But the break did not last for long. In the newspaper Le Monde, the most prestigious newspaper in France, some academic tried to belittle Geisser's work without much success. But the Stasi Commission's report issued on December 11, 2003, was a surprise. The FCMC, which was supposed to be a body governing the Muslim affairs, was not associated with the commission. Dalil Boubaker, president of the FCMC, was auditioned by the commission as rector of the Mosque of Paris, not as president of the FCMC. The report mentioned the Christian cross twice, the Jewish hat five times, and the hijab more than a hundred times. Above all, the Stasi Commission invited, out of the hundred people auditioned, only two Muslim girls wearing the hijab.
On December 17, 2003, a week after the commission's report was issued, Chirac made an important speech demanding a law banning all religious symbols at schools. The ban on hijab was clear. In his long speech, Chirac spoke of the "hand of Fatimah," a small Islamic pendant that offers no consolation to any Muslim girl who wishes to cover her head. This proposal from the then head of state in an official speech was unrealistic. The hand of Fatimah is a badge used by Arabs and Jews in Morocco for superstitious reasons. It has nothing to do with the Qur'an or the Sunnah of Prophet Muhammad (peace and blessings be upon him).
After Chirac's speech, no reactions came from the Muslim bodies and organizations in France. It was the fourth day after the speech when Wassila decided to do something. Wassila is a Muslim girl living in Tremblay, Paris. She was then only 16 years old. With some of her friends, she decided to protest against Chirac's speech. She loved to wear the hijab, yet she did not want her mother to have problems with the school over this issue. But, like most French girls, whether Muslims or non-Muslims, she would not let anyone interfere with the way she dresses. So, like any other French citizen, she went to the police station to fill in the form of a permission for demonstration.
Wassila received no support from any Muslim organization. She was not even a member of any. But, as soon as she got the permission from the police, she posted the information on the Internet, which helped her to spread the word easily. The demonstration took place on December 21, 2003, in absolute improvisation.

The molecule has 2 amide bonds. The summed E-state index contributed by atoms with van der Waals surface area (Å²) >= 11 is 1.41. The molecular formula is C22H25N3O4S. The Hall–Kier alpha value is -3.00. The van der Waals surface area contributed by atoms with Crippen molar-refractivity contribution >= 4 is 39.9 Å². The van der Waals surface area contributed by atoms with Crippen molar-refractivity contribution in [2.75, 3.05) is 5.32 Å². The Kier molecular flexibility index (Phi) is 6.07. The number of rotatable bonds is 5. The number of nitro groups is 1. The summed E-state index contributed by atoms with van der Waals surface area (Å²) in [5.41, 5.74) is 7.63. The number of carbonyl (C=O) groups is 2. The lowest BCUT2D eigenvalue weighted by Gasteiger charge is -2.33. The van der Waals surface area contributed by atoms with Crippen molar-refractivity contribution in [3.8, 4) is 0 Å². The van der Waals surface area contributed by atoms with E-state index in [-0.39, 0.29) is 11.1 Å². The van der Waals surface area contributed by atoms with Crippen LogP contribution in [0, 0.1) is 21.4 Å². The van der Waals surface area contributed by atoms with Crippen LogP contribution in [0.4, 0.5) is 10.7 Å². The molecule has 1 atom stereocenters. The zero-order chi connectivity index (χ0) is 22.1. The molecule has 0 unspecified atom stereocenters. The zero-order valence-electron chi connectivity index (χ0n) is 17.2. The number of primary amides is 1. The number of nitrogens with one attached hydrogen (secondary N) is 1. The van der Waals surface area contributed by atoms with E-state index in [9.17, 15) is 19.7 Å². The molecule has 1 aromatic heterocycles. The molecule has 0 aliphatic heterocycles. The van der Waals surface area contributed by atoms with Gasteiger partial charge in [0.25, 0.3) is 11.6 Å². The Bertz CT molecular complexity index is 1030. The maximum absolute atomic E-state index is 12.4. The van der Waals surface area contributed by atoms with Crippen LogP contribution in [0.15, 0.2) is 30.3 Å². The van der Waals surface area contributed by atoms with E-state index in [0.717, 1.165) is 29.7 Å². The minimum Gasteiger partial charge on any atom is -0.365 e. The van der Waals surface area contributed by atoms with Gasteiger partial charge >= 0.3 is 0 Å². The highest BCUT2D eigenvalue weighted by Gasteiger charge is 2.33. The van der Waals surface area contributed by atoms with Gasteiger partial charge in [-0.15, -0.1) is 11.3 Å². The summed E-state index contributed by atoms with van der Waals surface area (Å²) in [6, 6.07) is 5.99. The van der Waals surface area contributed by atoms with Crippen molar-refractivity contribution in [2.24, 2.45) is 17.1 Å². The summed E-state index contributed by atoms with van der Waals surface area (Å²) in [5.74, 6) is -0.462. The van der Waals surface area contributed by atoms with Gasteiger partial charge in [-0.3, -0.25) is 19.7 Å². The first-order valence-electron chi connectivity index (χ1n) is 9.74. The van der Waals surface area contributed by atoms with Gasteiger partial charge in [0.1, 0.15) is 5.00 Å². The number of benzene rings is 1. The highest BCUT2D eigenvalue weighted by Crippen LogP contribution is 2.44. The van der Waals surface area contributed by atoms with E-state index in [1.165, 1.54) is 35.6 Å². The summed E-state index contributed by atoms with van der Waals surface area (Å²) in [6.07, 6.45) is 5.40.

Within the following days, the press released a bunch of articles on the protest. For some reason, the newspapers repeated that the demonstrators were closely surrounded by an exclusively male security service. There were both males and females in the security service. Nobody has ever witnessed an exclusively female security service in a demonstration in Paris.
"Attached to the Veil and Under Tight Guard"; "Veiled, Semi-Recluse, and Rebels"; "The Organizers Remain Hidden" — these were some titles of published articles on the demonstration. Throughout the protest, Wassila and her friends had tens of interviews, mostly with foreign journalists, and their pictures were everywhere.
In fact, some journalists did not believe that 3,000 people have been demonstrating on the street in response to the call of a teenager. This first demonstration against the anti-hijab law was totally different from the French media's tradition illustrating Muslim women as dependent on, and manipulated by, their men.
On December 22, 2003, the day following the Wassila demonstration, Sawsan, a French Muslim woman, went to her bank to get some cash. She was wearing her hijab as usual, but that day was not usual. At the bank, a small poster in a corner asked all customers to take off their headscarves "for security reasons"! Accordingly, Sawsan could not enter the bank. The security officer only allowed her to enter her head through the gate to check if the poster was real. Eventually, she could not get the cash and she went back home. Although the anti-hijab law was still not voted, the ban extended from schools to other institutions.
The French political system is a representative, democratic one. In such a system, when a bill is to be discussed, few major elements can influence the debates. The first element is the degree of mobilization of the people concerned. This is usually measurable through the size of the crowd in a demonstration. The second element is the number of media releases expressing the opinions of opponents. The last one is the number and weight of politicians, intellectuals, and artists in favor of the law. According to each and every element, the Wassila demonstration failed.